In our 105th episode, we had the pleasure of speaking with Sean P.S. Gulick, a research professor for the Institute for Geophysics who has been studying the geologic processes and environmental effects of the Cretaceous-Paleogene Chicxulub meteor impact.
Episode 105 is also about Centrosaurus, a ceratopsian that had small hornlets on its frills.
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In this episode, we discuss:
- The dinosaur of the day: Centrosaurus
- Name means “pointed lizard”, got its name from having small hornlets on its frills (not from the nasal horns, which were found later)
- Ceratopsian that lived in the Late Cretaceous in Canada, and has been found in the Dinosaur Park Formation
- Lawrence Lambe found Centrosaurus along the Red Deer River in Alberta, Canada, then later Centrosaurus bonebeds were found in Dinosaur Provincial Park (some have thousands of individuals, of all ages), described Centrosaurus in 1904
- Possible they died while trying to cross a flooded river
- Bonebeds may also be from a watering hole that disappeared in a drought
- Centrosaurus may have the largest known dinosaur bonebed, one near Hilda, Alberta has thousands and is known as the Hilda mega-bonebed
- There are Styracosaurus on top of the Centrosaurus remains, so some people think Styracosaurus displaced Centrosaurus in the area
- No Centrosaurus fossils found outside of southern Alberta
- Type species is Centrosaurus apertus
- Part of a naming controversy in 1915, with Kentrosaurus (stegosaurid). Kentrosaurus got alternative names, but it didn’t matter since they’re spelled differently (and pronounced differently)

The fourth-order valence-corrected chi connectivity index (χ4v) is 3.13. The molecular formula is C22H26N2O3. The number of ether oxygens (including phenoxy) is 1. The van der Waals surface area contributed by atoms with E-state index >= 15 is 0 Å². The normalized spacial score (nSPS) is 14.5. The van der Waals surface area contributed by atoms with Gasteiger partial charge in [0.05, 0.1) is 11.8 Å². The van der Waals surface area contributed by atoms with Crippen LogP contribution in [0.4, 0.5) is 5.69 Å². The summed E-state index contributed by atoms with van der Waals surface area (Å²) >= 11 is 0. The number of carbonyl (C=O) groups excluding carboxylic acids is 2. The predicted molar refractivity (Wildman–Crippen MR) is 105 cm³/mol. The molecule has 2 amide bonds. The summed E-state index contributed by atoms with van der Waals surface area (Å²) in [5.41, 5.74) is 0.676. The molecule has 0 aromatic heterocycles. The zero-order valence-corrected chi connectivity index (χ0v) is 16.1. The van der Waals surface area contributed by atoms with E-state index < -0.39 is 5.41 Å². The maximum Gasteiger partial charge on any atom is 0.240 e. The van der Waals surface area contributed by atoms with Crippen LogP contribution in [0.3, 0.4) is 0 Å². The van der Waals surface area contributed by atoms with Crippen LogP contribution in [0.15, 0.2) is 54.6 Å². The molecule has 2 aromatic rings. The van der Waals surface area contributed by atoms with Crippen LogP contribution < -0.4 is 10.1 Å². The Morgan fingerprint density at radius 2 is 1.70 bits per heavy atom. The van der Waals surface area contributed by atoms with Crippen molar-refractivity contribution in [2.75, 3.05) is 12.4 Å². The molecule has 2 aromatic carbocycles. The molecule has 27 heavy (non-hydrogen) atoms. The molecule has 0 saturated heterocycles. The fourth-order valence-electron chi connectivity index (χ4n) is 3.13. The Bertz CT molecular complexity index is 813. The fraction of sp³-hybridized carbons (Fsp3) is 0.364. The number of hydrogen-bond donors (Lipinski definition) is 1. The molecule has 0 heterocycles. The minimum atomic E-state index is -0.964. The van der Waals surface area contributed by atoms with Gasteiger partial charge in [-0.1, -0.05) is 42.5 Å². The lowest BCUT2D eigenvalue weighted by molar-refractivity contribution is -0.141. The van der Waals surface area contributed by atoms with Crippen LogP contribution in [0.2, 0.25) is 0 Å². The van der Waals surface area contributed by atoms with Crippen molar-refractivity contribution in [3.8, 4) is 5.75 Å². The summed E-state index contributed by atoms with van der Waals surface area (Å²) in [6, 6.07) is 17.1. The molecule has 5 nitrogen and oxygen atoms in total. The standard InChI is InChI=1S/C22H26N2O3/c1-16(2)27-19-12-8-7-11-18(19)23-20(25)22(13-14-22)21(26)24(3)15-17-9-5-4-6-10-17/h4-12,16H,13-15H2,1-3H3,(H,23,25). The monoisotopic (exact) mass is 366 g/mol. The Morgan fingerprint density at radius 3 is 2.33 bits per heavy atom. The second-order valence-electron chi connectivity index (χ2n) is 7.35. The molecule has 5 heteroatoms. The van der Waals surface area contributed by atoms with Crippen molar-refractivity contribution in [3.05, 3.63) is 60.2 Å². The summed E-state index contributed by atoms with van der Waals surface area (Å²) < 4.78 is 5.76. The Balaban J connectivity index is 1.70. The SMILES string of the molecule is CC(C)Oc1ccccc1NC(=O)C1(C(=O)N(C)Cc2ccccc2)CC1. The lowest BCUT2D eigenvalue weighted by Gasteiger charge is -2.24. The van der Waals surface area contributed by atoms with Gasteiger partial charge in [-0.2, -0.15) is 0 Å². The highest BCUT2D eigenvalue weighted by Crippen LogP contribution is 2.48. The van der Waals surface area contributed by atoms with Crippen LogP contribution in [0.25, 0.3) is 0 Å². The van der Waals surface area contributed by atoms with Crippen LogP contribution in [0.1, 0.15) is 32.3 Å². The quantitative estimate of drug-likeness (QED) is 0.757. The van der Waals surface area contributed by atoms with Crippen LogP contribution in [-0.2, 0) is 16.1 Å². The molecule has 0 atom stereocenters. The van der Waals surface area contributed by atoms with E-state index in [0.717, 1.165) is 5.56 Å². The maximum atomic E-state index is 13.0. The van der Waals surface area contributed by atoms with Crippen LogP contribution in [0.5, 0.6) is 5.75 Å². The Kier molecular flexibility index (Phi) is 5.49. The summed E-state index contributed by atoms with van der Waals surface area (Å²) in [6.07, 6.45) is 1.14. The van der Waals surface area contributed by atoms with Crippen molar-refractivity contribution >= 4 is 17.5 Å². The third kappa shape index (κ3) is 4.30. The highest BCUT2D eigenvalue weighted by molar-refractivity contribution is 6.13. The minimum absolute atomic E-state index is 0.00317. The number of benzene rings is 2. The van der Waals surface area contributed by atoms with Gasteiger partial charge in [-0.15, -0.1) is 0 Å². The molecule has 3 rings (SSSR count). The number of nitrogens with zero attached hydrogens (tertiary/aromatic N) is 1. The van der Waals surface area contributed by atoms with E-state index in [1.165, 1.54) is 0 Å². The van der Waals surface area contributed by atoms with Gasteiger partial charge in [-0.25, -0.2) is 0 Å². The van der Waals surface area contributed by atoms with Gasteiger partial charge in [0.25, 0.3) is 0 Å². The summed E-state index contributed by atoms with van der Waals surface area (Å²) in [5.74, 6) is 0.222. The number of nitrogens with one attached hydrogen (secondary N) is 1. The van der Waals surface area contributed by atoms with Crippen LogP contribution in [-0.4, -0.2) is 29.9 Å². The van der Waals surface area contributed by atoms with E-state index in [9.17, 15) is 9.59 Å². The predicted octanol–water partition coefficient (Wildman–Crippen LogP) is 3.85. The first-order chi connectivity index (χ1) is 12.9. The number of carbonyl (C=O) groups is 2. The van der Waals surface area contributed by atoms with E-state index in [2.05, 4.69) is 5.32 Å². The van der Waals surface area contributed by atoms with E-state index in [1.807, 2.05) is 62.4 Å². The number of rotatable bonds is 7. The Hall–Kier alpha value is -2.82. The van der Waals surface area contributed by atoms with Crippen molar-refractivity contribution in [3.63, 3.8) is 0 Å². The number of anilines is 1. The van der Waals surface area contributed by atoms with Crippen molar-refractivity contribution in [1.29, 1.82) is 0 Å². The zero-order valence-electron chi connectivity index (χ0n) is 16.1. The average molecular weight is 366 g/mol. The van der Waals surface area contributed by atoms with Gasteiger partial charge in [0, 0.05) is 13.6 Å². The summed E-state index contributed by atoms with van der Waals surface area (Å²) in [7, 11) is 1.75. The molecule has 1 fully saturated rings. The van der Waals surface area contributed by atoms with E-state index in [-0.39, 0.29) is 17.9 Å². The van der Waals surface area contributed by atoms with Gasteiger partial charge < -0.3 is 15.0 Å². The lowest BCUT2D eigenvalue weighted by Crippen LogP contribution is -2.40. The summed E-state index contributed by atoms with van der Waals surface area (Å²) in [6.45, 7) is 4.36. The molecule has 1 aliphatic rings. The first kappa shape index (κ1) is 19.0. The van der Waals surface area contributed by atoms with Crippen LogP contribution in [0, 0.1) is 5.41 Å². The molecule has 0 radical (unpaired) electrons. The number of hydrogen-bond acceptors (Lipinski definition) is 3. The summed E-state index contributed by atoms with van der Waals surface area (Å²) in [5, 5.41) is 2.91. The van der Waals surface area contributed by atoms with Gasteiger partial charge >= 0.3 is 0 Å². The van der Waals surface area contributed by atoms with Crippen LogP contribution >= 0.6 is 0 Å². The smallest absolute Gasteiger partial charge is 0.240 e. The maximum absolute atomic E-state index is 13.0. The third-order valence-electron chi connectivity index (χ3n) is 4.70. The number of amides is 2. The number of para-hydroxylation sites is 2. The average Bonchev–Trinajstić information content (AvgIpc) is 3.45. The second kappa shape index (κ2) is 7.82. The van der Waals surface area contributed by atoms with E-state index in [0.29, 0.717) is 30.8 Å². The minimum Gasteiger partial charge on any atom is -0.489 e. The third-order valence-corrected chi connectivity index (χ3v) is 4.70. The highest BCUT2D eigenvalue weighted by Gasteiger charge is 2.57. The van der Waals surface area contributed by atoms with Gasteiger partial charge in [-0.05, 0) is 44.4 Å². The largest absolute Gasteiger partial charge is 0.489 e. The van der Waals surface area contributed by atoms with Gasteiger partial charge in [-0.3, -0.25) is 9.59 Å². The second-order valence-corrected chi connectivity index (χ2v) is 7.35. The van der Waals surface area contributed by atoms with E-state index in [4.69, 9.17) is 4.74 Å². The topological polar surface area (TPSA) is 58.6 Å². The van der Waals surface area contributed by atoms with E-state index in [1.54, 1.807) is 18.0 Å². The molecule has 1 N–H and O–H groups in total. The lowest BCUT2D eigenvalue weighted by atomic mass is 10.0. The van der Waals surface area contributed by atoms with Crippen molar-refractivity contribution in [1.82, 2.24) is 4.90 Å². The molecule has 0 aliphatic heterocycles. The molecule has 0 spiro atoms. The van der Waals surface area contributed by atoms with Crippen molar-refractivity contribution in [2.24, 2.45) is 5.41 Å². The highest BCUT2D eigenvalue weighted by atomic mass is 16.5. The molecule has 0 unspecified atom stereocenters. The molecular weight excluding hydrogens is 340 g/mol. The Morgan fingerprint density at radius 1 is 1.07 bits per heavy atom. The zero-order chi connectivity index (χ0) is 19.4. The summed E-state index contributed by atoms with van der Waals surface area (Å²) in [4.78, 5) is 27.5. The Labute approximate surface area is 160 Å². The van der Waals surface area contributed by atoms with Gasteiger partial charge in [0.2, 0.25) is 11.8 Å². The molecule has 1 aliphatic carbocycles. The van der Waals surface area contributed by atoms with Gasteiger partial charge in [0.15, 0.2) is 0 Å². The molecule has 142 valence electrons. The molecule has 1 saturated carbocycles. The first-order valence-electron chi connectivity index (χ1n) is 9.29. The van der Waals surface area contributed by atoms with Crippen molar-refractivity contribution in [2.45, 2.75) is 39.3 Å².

- One species, Centrosaurus brinkmani, was reassigned to Coronosaurus in 2012 (named in 2005)
- Probably traveled in large herds
- About 20 ft (6 m) long
- Had stocky limbs
- Had a single large horn on its nose that curved forwards or backwards, depending on the specimen you’re looking at
- Had two big hornlets that hook forwards over its frill, and a pair of small horns over its eyes
- Had a long frill, with large fenestrae and small hornlets along the edges
- As it aged, its ornamentation decreased
- Centrosaurus frills were too thin to be used for defense, so probably used them for display or species recognition
- Had jaws that could shear through tough plants (herbivore)
- Centrosaurus is part of the Centrosaurinae subfamily
- Large horned dinosaurs in North America with large nasal horns and brow horns
- Includes Pachyrhinosaurus, Avaceratops, Albertaceratops, Einiosaurus, Achelousaurus, and maybe Brachyceratops (dubious)
- Fun fact: The term “thagomizer” originated in a far side cartoon by Gary Larson, in his 1982 comic. Where a caveman pointed to the tail with and stated “Now this is called the thagomizer… after the late Thag Simmons”. According to New Scientist, the term was picked up after the paleontologist Ken Carpenter gave a presentation at SVP in 1993 about stegosaur tails where he described it as a “thagomizer”
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For those who may prefer reading, see below for the full transcript of our interview with Sean Gulick: